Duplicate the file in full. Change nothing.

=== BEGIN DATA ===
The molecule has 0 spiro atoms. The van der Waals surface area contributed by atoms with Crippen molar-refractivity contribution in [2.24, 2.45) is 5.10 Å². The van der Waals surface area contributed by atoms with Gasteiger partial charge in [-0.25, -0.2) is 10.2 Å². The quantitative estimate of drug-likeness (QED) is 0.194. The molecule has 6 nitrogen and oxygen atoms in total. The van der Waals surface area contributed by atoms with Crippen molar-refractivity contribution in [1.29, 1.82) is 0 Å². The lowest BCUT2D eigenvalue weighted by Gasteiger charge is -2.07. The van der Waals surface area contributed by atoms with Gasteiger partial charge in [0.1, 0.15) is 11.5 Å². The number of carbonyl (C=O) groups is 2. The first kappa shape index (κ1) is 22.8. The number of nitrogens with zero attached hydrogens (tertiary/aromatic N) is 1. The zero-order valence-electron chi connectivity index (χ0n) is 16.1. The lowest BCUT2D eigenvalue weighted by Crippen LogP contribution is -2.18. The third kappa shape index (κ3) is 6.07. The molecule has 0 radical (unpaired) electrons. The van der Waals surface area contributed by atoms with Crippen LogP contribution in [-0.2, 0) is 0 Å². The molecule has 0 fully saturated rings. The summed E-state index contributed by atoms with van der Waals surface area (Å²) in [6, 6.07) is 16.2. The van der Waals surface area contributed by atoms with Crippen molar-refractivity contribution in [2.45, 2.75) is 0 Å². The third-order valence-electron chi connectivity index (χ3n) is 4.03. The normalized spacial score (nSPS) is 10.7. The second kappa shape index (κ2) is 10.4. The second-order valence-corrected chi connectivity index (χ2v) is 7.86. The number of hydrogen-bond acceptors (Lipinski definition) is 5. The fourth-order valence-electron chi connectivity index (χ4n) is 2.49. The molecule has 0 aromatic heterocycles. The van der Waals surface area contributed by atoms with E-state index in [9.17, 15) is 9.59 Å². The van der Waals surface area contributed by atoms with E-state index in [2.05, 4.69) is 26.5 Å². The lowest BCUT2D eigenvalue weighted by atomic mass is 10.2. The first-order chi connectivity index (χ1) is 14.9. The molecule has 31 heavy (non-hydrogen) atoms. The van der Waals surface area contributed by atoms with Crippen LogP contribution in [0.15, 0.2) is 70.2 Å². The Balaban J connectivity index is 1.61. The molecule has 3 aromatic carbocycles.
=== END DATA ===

The molecule has 0 spiro atoms. The van der Waals surface area contributed by atoms with Crippen molar-refractivity contribution in [2.24, 2.45) is 5.10 Å². The van der Waals surface area contributed by atoms with Gasteiger partial charge in [-0.25, -0.2) is 10.2 Å². The quantitative estimate of drug-likeness (QED) is 0.194. The molecule has 6 nitrogen and oxygen atoms in total. The van der Waals surface area contributed by atoms with Crippen molar-refractivity contribution in [1.29, 1.82) is 0 Å². The lowest BCUT2D eigenvalue weighted by Gasteiger charge is -2.07. The van der Waals surface area contributed by atoms with Gasteiger partial charge in [0.1, 0.15) is 11.5 Å². The number of carbonyl (C=O) groups is 2. The first kappa shape index (κ1) is 22.8. The number of nitrogens with zero attached hydrogens (tertiary/aromatic N) is 1. The zero-order valence-electron chi connectivity index (χ0n) is 16.1. The lowest BCUT2D eigenvalue weighted by Crippen LogP contribution is -2.18. The third kappa shape index (κ3) is 6.07. The molecule has 0 radical (unpaired) electrons. The van der Waals surface area contributed by atoms with Crippen LogP contribution in [-0.2, 0) is 0 Å². The molecule has 0 fully saturated rings. The summed E-state index contributed by atoms with van der Waals surface area (Å²) in [6, 6.07) is 16.2. The van der Waals surface area contributed by atoms with Crippen molar-refractivity contribution in [2.45, 2.75) is 0 Å². The third-order valence-electron chi connectivity index (χ3n) is 4.03. The normalized spacial score (nSPS) is 10.7. The second kappa shape index (κ2) is 10.4. The second-order valence-corrected chi connectivity index (χ2v) is 7.86. The number of hydrogen-bond acceptors (Lipinski definition) is 5. The fourth-order valence-electron chi connectivity index (χ4n) is 2.49. The molecule has 0 aromatic heterocycles. The van der Waals surface area contributed by atoms with E-state index in [9.17, 15) is 9.59 Å². The van der Waals surface area contributed by atoms with E-state index in [2.05, 4.69) is 26.5 Å². The lowest BCUT2D eigenvalue weighted by atomic mass is 10.2. The first-order chi connectivity index (χ1) is 14.9. The molecule has 31 heavy (non-hydrogen) atoms. The van der Waals surface area contributed by atoms with Crippen LogP contribution in [0.15, 0.2) is 70.2 Å². The Balaban J connectivity index is 1.61. The molecule has 3 aromatic carbocycles.